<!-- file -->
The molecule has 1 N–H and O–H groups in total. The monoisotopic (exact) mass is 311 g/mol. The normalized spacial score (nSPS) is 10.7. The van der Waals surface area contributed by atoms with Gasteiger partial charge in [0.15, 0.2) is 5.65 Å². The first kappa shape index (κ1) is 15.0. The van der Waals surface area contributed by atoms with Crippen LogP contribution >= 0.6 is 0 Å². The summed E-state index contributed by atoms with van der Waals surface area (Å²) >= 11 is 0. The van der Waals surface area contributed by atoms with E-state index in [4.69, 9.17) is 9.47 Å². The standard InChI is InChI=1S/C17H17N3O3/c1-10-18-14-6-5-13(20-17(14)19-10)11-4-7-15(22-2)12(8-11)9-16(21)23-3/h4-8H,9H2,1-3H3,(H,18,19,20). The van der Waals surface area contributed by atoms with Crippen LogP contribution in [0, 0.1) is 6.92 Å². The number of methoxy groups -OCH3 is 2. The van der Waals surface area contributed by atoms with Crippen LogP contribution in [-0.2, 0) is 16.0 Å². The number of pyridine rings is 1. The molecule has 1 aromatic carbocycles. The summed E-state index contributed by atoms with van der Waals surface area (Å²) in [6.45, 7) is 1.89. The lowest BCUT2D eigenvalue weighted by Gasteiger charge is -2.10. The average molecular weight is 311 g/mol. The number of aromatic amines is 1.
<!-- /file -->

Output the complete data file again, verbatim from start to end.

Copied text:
The molecule has 1 N–H and O–H groups in total. The monoisotopic (exact) mass is 311 g/mol. The normalized spacial score (nSPS) is 10.7. The van der Waals surface area contributed by atoms with Gasteiger partial charge in [0.15, 0.2) is 5.65 Å². The first kappa shape index (κ1) is 15.0. The van der Waals surface area contributed by atoms with Crippen LogP contribution >= 0.6 is 0 Å². The summed E-state index contributed by atoms with van der Waals surface area (Å²) >= 11 is 0. The van der Waals surface area contributed by atoms with E-state index in [4.69, 9.17) is 9.47 Å². The standard InChI is InChI=1S/C17H17N3O3/c1-10-18-14-6-5-13(20-17(14)19-10)11-4-7-15(22-2)12(8-11)9-16(21)23-3/h4-8H,9H2,1-3H3,(H,18,19,20). The van der Waals surface area contributed by atoms with Crippen LogP contribution in [0, 0.1) is 6.92 Å². The number of methoxy groups -OCH3 is 2. The van der Waals surface area contributed by atoms with Crippen LogP contribution in [-0.2, 0) is 16.0 Å². The number of pyridine rings is 1. The molecule has 1 aromatic carbocycles. The summed E-state index contributed by atoms with van der Waals surface area (Å²) in [6.45, 7) is 1.89. The lowest BCUT2D eigenvalue weighted by Gasteiger charge is -2.10. The average molecular weight is 311 g/mol. The number of aromatic amines is 1.